Singapore Private Banking Industry Develops Industry guidelines for Sustainable Private Banking and Wealth Management Practices
The Association of Banks in Singapore (ABS) has put out the ABS Sustainable Private Banking and Wealth Management Guidelines. These are rules that private banks can use to make their business models and practices more environmentally friendly.
At the same time, the Sustainability Taskforce of the Private Banking Industry Group (PBIG) worked with the Institute of Banking and Finance Singapore (IBF) and the Monetary Authority of Singapore (MAS) to create a common industry training benchmark for private banking relationship managers to improve their skills in the area of sustainability. The benchmark was based on the IBF-MAS Sustainable Finance Technical Skills and Competencies (SF TSCs), which are part of the Skills Framework for Financial Services (SFFS).
These actions show how serious the private banking industry is about switching to a low-carbon economy.
The Guidelines, developed with technical input from WWF-Singapore (World Wide Fund for Nature (Singapore) Limited), establish a baseline for sustainability practices to be integrated into private banks’ business models and will cover private banking activities comprehensively, from wealth planning and investments to financing.
The Guidelines are meant to make things clearer and more open between private bankers and their clients. They do this by defining sustainable investment approaches as:
Exclusion – Excluding and avoiding sectors, activities, and/or companies from the investment universe based on criteria such as norms and standards, business conduct, or values/ethical principles.
Integration – Including environmental, social, and governance (ESG) factors in the analysis and decision-making of investments clearly and systematically to balance ESG risk management with expected returns.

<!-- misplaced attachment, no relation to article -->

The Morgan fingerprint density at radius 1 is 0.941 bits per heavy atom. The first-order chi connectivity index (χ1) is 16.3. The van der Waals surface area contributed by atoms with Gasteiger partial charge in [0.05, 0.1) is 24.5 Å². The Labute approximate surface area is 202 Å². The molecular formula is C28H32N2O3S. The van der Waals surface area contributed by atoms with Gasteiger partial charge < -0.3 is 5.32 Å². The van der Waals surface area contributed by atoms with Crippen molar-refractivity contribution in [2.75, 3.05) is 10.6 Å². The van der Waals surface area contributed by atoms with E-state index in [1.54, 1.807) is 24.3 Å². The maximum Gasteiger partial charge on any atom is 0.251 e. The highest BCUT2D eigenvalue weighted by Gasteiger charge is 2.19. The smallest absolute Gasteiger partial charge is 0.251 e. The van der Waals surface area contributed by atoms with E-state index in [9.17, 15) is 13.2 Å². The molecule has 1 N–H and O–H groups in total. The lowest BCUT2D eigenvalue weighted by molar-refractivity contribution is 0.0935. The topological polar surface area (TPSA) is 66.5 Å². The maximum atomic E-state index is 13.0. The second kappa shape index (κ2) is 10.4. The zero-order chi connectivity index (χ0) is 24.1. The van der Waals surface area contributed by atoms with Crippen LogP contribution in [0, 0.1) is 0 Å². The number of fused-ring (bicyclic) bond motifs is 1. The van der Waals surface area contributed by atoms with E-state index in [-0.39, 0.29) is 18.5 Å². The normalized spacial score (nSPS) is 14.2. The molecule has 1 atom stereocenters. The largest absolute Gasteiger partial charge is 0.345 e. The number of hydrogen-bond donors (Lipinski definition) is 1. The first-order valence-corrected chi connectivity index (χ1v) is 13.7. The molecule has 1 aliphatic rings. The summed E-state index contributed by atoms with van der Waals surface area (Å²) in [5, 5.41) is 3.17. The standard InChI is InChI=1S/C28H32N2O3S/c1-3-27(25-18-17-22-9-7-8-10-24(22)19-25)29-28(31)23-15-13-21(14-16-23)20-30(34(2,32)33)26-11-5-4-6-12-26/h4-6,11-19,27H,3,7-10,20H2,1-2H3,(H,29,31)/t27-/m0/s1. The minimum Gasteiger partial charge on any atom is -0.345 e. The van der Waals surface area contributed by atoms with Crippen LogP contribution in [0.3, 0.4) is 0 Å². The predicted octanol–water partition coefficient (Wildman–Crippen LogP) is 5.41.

Thematic – Investing to contribute to environmental or social factors, with fundamental investment objectives considered.
Impact – Investing to generate positive, measurable social and environmental impact alongside a financial return.
Mrs Ong-Ang Ai Boon, Director, ABS, said:
“This set of Guidelines will help private banks and their clients in the transition towards a low-carbon economy. The Association will continue to support our members by facilitating capacity building and sharing of best practices in sustainable private banking and wealth management.”
The PBIG Sustainability Taskforce has looked at the 12 SF TSCs and says that four of them should be put at the top of the list because they are so important for relationship management in private banking.
The four prioritised TSCs are Sustainable Investment Management, Carbon Markets and Decarbonisation Strategies Management, Non-Financial Industry Sustainability Developments and Climate Change Management.
Private banks represented on the PBIG Executive Committee are committed to completing the training and upskilling of their banks’ client-facing employees in the four prioritised TSCs within the next three years or earlier.
Private banks are urged to align their training frameworks with the ABS Sustainable Private Banking and Wealth Management Guidelines and the four TSCs that are most important.
Gillian Tan, Assistant Managing Director (Development and International), MAS and cochair of PBIG, said:
"The demand for sustainable investments is growing among high-net-worth individuals and family offices. The launch of a Sustainable Finance training benchmark for private banking professionals will improve their ability to advise their clients on sustainable investments and help wealth flow to good causes. I encourage all private banks to use this benchmark as a guide as they find or make training to deepen their knowledge of sustainable finance."